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Andrew  Haxton cap badgePrivate Andrew Haxton

9th (Service) Battalion Cameronians (Scottish Rifles)
Service No: 36999

Andrew  Haxton grave





Personal details

Family Information

Son of James and Catherine Haxton of 1 South St or 10 South Main St, Coatbridge. Andrew's Pension was awarded to his mother Catherine and then onto his father James on the 30/12/1918

Born / Resided

Strathaven / Margaret St, Coatbridge.


Killed in Action on the 25/04/1918 at the 2nd Battle of Kemmel (part of the Battles of the Lys)




Apprentice with Hugh Goldie Plumbers.


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Buried / Remembered

Tyne Cot Memorial (Panel 68 to 70), West-Vlaanderen, Belgium.

Cemetery / Memorial Information

The battles of the Ypres Salient claimed many lives on both sides and it quickly became clear that the commemoration of members of the Commonwealth forces with no known grave would have to be divided between several different sites. The site of the Menin Gate was chosen because of the hundreds of thousands of men who passed through it on their way to the battlefields. It commemorates those of all Commonwealth nations, except New Zealand, who died in the Salient, in the case of United Kingdom casualties before 16 August 1917 (with some exceptions). Those United Kingdom and New Zealand servicemen who died after that date are named on the memorial at Tyne Cot, a site which marks the furthest point reached by Commonwealth forces in Belgium until nearly the end of the war. Other New Zealand casualties are commemorated on memorials at Buttes New British Cemetery and Messines Ridge British Cemetery. The Tyne Cot Memorial now bears the names of almost 35,000 officers and men whose graves are not known.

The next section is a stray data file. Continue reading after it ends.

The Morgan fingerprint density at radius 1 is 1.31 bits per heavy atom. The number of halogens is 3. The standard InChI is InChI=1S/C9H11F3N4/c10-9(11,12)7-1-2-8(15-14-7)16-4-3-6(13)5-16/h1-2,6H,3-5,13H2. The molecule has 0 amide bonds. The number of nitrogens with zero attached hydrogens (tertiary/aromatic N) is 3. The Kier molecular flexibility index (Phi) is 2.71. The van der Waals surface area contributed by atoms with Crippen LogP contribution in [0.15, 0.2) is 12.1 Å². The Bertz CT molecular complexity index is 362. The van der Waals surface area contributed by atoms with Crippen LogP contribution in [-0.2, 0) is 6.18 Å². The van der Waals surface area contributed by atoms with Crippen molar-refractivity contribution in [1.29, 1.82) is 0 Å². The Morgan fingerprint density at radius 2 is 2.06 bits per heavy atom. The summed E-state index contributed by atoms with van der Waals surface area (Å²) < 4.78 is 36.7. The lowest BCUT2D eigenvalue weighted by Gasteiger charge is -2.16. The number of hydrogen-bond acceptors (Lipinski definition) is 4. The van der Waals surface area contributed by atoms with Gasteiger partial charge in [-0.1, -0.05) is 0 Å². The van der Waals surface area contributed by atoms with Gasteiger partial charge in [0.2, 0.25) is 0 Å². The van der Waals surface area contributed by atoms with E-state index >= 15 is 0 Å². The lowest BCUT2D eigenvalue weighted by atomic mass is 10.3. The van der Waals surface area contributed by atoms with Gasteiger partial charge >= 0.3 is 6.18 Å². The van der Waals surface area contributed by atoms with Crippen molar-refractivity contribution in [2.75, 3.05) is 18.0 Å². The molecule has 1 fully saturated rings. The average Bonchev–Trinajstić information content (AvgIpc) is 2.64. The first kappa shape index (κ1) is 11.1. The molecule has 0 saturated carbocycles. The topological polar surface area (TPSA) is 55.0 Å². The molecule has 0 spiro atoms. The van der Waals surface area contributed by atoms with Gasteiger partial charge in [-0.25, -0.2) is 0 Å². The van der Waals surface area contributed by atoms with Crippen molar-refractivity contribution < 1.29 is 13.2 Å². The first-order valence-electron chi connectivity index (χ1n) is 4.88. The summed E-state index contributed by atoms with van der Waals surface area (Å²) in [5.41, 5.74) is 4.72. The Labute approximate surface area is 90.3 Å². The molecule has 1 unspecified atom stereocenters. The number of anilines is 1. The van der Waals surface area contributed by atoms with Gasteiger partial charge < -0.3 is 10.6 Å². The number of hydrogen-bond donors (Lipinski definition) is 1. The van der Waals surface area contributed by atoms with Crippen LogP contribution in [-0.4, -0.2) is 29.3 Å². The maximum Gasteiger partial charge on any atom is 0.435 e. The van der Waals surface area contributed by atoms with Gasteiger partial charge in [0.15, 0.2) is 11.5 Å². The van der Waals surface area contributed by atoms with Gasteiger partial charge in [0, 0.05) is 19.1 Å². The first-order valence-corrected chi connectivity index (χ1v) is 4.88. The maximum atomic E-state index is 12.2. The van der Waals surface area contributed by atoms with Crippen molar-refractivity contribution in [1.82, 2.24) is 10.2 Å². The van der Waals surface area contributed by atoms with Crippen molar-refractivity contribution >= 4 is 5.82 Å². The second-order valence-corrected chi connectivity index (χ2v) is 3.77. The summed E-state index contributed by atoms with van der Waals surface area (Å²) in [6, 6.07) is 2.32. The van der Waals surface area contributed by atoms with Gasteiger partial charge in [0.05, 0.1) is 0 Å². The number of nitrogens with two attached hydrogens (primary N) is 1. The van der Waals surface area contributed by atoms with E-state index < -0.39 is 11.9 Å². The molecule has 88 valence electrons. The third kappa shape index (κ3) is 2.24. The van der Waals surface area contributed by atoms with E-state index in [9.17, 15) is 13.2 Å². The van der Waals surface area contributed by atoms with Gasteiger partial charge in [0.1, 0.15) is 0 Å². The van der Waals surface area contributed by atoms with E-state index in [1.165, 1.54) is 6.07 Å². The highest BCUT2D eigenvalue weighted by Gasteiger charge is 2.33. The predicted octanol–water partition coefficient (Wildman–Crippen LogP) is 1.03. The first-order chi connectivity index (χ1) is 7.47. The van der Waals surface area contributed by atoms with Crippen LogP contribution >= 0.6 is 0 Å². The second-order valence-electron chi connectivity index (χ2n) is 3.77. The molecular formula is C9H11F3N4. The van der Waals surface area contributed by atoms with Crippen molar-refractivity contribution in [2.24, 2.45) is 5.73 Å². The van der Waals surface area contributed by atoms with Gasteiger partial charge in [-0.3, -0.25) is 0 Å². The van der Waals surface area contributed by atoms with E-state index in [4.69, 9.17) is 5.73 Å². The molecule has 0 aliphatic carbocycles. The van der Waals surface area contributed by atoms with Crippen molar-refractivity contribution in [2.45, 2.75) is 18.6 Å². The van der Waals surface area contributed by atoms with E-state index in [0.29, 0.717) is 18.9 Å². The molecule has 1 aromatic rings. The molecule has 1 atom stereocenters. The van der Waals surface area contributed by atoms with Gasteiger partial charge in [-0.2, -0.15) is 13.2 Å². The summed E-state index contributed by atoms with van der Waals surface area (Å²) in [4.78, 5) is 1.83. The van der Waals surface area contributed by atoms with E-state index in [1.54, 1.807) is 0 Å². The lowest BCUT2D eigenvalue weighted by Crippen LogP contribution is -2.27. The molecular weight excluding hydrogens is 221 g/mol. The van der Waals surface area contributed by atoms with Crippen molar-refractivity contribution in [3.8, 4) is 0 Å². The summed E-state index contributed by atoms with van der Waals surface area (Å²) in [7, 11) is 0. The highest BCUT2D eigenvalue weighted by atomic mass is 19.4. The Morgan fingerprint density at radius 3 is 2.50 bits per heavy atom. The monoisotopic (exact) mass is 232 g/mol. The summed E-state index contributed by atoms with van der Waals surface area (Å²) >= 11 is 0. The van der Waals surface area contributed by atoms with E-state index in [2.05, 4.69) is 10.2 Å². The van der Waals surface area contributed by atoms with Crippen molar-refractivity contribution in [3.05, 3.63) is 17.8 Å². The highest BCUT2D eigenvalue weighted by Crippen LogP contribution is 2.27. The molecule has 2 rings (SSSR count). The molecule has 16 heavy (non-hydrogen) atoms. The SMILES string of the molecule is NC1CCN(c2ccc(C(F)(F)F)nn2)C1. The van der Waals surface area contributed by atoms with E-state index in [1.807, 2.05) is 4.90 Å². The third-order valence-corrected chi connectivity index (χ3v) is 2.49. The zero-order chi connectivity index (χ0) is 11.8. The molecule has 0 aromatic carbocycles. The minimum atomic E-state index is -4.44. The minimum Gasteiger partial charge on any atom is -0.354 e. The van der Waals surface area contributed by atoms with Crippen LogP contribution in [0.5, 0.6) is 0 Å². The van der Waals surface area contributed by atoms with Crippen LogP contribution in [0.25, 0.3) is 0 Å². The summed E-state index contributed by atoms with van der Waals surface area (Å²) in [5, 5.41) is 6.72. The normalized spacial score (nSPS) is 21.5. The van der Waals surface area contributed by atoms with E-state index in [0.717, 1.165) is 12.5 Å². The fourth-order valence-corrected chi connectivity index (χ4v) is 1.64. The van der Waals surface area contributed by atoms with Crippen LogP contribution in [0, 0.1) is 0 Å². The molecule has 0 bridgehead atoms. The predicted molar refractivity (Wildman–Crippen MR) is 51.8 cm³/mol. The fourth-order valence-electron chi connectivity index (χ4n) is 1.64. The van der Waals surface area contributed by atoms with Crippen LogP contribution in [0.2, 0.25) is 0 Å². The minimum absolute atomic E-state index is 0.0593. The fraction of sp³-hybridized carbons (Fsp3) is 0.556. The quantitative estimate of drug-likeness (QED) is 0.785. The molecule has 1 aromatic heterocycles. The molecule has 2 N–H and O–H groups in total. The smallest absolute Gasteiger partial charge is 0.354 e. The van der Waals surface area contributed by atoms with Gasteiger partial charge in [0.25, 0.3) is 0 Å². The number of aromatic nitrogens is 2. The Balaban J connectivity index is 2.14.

Additional Information

The Battalion arrived at Boulogne on the 12/05/1915 and were part of the South African Brigade, 9th (Scottish) Division when Andrew fell at the 2nd Battle of Kemmel, 25th – 26th April 1918 (this was part of The Battles of the Lys, 1918) : Between midnight and 1.00a.m. on the 25th a prisoner captured by the French stated that a big German onslaught was imminent and would probably take place on the 25th. At 2.30a.m. a violent bombardment of gas opened along the whole front. At 3.30a.m. the 4th Tank Brigade was ordered to send up 2 companies and the South African Brigade were instructed to be ready to move at 15 minutes notice. The 9th (Scottish) Division held there position with stubborn resistance and was highly complimented. The Germans never broke through the Division. See photos for Andrew's Medal Index Card, his Army Register of Soldiers Effects, his Service Medal and Award Rolls, his name on the Tyne Cot Memorial x 2, an overhead view of Tyne Cot Cemetery and Memorial, his CWGC Grave Registration, Andrew's name on the Tyne Cot Memorial Panel list, the Cameronians Cap Badge and Andrew's Pension Records x 3.

Andrew  Haxton Medal Index CardAndrew  Haxton remembered at homeAndrew  Haxton remembered at homeAndrew  Haxton remembered at homeAndrew  Haxton remembered at homeAndrew  Haxton additional photoAndrew  Haxton additional photoAndrew  Haxton additional photoAndrew  Haxton additional photoAndrew  Haxton additional photoAndrew  Haxton additional photoAndrew  Haxton additional photo

Creative Commons License

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